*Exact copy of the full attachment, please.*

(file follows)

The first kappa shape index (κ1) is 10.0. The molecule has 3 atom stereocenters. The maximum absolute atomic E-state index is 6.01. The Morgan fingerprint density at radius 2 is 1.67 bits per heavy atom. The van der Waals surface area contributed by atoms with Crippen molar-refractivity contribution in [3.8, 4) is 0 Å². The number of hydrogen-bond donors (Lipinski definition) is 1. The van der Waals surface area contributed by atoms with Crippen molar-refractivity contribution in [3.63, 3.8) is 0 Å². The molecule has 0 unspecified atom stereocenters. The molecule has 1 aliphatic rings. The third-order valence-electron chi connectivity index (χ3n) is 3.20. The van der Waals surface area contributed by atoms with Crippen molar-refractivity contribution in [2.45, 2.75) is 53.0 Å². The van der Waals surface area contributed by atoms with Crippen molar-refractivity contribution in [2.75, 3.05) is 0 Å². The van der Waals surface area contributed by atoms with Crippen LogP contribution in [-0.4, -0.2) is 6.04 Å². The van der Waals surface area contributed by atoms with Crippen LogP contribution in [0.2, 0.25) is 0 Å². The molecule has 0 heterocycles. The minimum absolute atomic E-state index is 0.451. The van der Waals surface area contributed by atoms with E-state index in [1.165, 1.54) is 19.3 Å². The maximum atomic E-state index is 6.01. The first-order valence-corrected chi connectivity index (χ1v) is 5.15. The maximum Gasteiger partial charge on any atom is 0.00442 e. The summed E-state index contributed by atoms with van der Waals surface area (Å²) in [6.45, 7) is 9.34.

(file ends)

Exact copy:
The first kappa shape index (κ1) is 10.0. The molecule has 3 atom stereocenters. The maximum absolute atomic E-state index is 6.01. The Morgan fingerprint density at radius 2 is 1.67 bits per heavy atom. The van der Waals surface area contributed by atoms with Crippen molar-refractivity contribution in [3.8, 4) is 0 Å². The number of hydrogen-bond donors (Lipinski definition) is 1. The van der Waals surface area contributed by atoms with Crippen molar-refractivity contribution in [3.63, 3.8) is 0 Å². The molecule has 0 unspecified atom stereocenters. The molecule has 1 aliphatic rings. The third-order valence-electron chi connectivity index (χ3n) is 3.20. The van der Waals surface area contributed by atoms with Crippen molar-refractivity contribution in [2.45, 2.75) is 53.0 Å². The van der Waals surface area contributed by atoms with Crippen molar-refractivity contribution in [2.75, 3.05) is 0 Å². The van der Waals surface area contributed by atoms with Crippen LogP contribution in [-0.4, -0.2) is 6.04 Å². The van der Waals surface area contributed by atoms with Crippen LogP contribution in [0.2, 0.25) is 0 Å². The molecule has 0 heterocycles. The minimum absolute atomic E-state index is 0.451. The van der Waals surface area contributed by atoms with E-state index in [1.165, 1.54) is 19.3 Å². The maximum atomic E-state index is 6.01. The first-order valence-corrected chi connectivity index (χ1v) is 5.15. The maximum Gasteiger partial charge on any atom is 0.00442 e. The summed E-state index contributed by atoms with van der Waals surface area (Å²) in [6.45, 7) is 9.34.